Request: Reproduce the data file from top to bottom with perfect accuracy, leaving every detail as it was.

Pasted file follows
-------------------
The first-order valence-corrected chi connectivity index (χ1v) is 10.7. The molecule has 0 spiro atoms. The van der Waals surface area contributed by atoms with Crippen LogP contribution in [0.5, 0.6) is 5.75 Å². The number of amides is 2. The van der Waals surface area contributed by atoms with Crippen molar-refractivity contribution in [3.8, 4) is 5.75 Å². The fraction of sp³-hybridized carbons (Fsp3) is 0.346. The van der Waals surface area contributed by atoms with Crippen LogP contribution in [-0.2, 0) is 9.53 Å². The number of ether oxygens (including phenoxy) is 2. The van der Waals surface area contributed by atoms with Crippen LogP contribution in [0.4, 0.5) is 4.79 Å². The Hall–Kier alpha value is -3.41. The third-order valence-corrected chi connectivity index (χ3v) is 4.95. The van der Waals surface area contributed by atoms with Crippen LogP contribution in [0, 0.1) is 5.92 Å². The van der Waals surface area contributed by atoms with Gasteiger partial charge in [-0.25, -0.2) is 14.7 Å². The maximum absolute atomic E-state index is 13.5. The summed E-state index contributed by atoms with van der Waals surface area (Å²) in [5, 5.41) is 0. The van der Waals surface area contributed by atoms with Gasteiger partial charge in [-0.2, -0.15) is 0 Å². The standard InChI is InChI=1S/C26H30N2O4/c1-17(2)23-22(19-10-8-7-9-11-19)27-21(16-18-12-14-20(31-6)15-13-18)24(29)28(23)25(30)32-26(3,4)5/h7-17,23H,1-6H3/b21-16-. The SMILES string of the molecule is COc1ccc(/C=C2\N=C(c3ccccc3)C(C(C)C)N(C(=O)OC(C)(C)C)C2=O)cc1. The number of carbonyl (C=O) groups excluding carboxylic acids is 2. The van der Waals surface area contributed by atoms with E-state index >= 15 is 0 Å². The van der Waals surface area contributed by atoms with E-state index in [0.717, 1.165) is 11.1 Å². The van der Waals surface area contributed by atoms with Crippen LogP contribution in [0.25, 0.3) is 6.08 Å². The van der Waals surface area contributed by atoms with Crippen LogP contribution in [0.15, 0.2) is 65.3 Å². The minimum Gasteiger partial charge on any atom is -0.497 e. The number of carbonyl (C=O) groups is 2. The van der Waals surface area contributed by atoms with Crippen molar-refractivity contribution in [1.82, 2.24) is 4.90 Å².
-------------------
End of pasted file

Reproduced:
The first-order valence-corrected chi connectivity index (χ1v) is 10.7. The molecule has 0 spiro atoms. The van der Waals surface area contributed by atoms with Crippen LogP contribution in [0.5, 0.6) is 5.75 Å². The number of amides is 2. The van der Waals surface area contributed by atoms with Crippen molar-refractivity contribution in [3.8, 4) is 5.75 Å². The fraction of sp³-hybridized carbons (Fsp3) is 0.346. The van der Waals surface area contributed by atoms with Crippen LogP contribution in [-0.2, 0) is 9.53 Å². The number of ether oxygens (including phenoxy) is 2. The van der Waals surface area contributed by atoms with Crippen LogP contribution in [0.4, 0.5) is 4.79 Å². The Hall–Kier alpha value is -3.41. The third-order valence-corrected chi connectivity index (χ3v) is 4.95. The van der Waals surface area contributed by atoms with Crippen LogP contribution in [0, 0.1) is 5.92 Å². The van der Waals surface area contributed by atoms with Gasteiger partial charge in [-0.25, -0.2) is 14.7 Å². The maximum absolute atomic E-state index is 13.5. The summed E-state index contributed by atoms with van der Waals surface area (Å²) in [5, 5.41) is 0. The van der Waals surface area contributed by atoms with Gasteiger partial charge in [-0.2, -0.15) is 0 Å². The standard InChI is InChI=1S/C26H30N2O4/c1-17(2)23-22(19-10-8-7-9-11-19)27-21(16-18-12-14-20(31-6)15-13-18)24(29)28(23)25(30)32-26(3,4)5/h7-17,23H,1-6H3/b21-16-. The SMILES string of the molecule is COc1ccc(/C=C2\N=C(c3ccccc3)C(C(C)C)N(C(=O)OC(C)(C)C)C2=O)cc1. The number of carbonyl (C=O) groups excluding carboxylic acids is 2. The van der Waals surface area contributed by atoms with E-state index >= 15 is 0 Å². The van der Waals surface area contributed by atoms with E-state index in [0.717, 1.165) is 11.1 Å². The van der Waals surface area contributed by atoms with Crippen LogP contribution in [0.25, 0.3) is 6.08 Å². The van der Waals surface area contributed by atoms with Crippen LogP contribution in [0.15, 0.2) is 65.3 Å². The minimum Gasteiger partial charge on any atom is -0.497 e. The number of carbonyl (C=O) groups is 2. The van der Waals surface area contributed by atoms with Crippen molar-refractivity contribution in [1.82, 2.24) is 4.90 Å².